Jamstack - An Architecture for Now + the Future


Jim Medlock /

This article is a guest post by Jim Medlock. He's co-founder of Chingu, Inc., an organization that helps Developers transform what they've learned into the experience employers value and are looking for.

Jamstack - An Architecture for Now + the Future

Software Development is a complex and often difficult occupation that requires not only domain-specific knowledge, but also a commitment to continuous learning and improvement. But, as the industry has matured so have the tools and techniques used to develop software.

Tools and techniques like Jamstack, serverless components, headless CMS, and continuous integration/deployment which help Developers quickly build performant and scalable applications.

Developers who are just starting out find Jamstack suitable for quickly and easily building websites as they learn their craft. But the great thing about Jamstack is it’s not something just for starter applications. It’s a technology that scales to support sites of any size.

This is an advantage for new Developers since it means the time invested in learning Jamstack isn’t something that’s thrown away as they become more experienced. It’s an investment that lasts far into the future.

What is Jamstack?

So, what is Jamstack? First and foremost, it is not a single technology, tool, or package. Instead, it’s a set of architectural principles that guide the creation of websites. Jamstack is based on the core concepts of microservices, pre-rendering and decoupling components from one another.


This approach has several key attributes including:

  • Security

Using best-of-breed solutions and services simplifies the overall architecture to reduce the attack surface, which also reduces risk. In addition, using pre-rendered read-only content reduces the attack surface even more by limiting the number of possible attack vectors which bad actors can exploit.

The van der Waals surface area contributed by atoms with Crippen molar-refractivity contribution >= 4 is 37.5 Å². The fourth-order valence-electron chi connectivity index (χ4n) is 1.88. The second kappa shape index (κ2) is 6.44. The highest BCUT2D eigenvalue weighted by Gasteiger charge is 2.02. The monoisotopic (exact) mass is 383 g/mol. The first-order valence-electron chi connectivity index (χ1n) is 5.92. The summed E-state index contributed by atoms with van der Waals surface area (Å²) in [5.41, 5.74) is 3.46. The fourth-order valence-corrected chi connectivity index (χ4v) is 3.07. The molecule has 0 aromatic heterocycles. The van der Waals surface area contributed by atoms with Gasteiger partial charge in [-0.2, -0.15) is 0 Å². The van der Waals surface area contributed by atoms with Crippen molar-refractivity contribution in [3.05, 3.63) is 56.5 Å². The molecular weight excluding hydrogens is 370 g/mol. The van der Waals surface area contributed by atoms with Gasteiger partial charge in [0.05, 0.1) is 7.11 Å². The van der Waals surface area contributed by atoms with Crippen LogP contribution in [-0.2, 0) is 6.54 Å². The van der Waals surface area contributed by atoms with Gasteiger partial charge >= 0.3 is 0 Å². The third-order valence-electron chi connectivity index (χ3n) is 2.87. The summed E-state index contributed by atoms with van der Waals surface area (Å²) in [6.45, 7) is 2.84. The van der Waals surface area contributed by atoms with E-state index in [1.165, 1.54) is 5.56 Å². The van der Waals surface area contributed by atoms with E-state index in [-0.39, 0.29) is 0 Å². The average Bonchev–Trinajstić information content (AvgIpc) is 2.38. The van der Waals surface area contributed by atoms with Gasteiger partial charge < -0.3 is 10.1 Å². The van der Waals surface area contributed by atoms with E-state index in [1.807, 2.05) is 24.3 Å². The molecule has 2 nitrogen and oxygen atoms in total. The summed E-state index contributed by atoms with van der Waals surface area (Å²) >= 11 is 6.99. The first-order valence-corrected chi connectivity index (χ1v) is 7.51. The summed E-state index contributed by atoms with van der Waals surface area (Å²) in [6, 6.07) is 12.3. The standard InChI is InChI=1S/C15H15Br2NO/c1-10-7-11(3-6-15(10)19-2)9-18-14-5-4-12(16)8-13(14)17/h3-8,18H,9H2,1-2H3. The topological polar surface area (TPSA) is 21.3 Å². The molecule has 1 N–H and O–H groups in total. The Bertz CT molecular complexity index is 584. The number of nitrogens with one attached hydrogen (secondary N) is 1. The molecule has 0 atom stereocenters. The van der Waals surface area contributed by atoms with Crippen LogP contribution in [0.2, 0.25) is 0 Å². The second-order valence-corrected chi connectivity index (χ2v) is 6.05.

• Scalability

Caching content in a content delivery network (CDN) duplicates content across nodes within the CDN to support a higher number of concurrent users. With many, if not all, CDN’s, this has a positive impact to users regardless of their global location.

  • Performance

Caching content across nodes in a CDN places it closer to end-users to minimize latency. Since latency is a major contributor to poor performance this is a key advantage over serving pages from a single server.

Pre-rendering web pages also improve performance since pages are generated at build time rather than dynamically each time users request a page.

  • Maintainability

The simplified architecture that comes from a microservices-based approach rather than a “not invented here” strategy lowers the total cost of ownership (TCO). Most notably, leaner staffing devoted to developing, enhancing, and maintaining the website.

  • Portability

Pre-rendering has another benefit! It means your sites can take advantage of simpler static hosting solutions. This makes it easier to find hosts for your website, but it also makes it easier to move between hosts as you adapt to changing business and technical situations.

Why use Jamstack for your website?

Why use Jamstack for your website?

Now that you know what Jamstack is, what makes it the right technology for your websites? The main benefits are security and the ability to scale up and down, but just as important is the increased productivity it provides to Developers.

Reasons to use Jamstack fall broadly into the categories of flexibility, focus, extensibility, reliability, and cost

  • Flexibility

Relying on off-the-shelf, best-of-breed services for common problems decreases the amount of custom code needed to support the site. But, it has the added advantage of relying on a service provider with deep domain-specific knowledge and a development team that keeps up with changes and advances within that domain. In many cases, the knowledge and capabilities of an individual service provider are well beyond the capabilities of the average Developer.

The flexibility to choose from a variety of competing services also brings the ability to replace one service for another. Being agile means adapting to changing conditions which may include cost, service levels, and feature competition.

  • Focus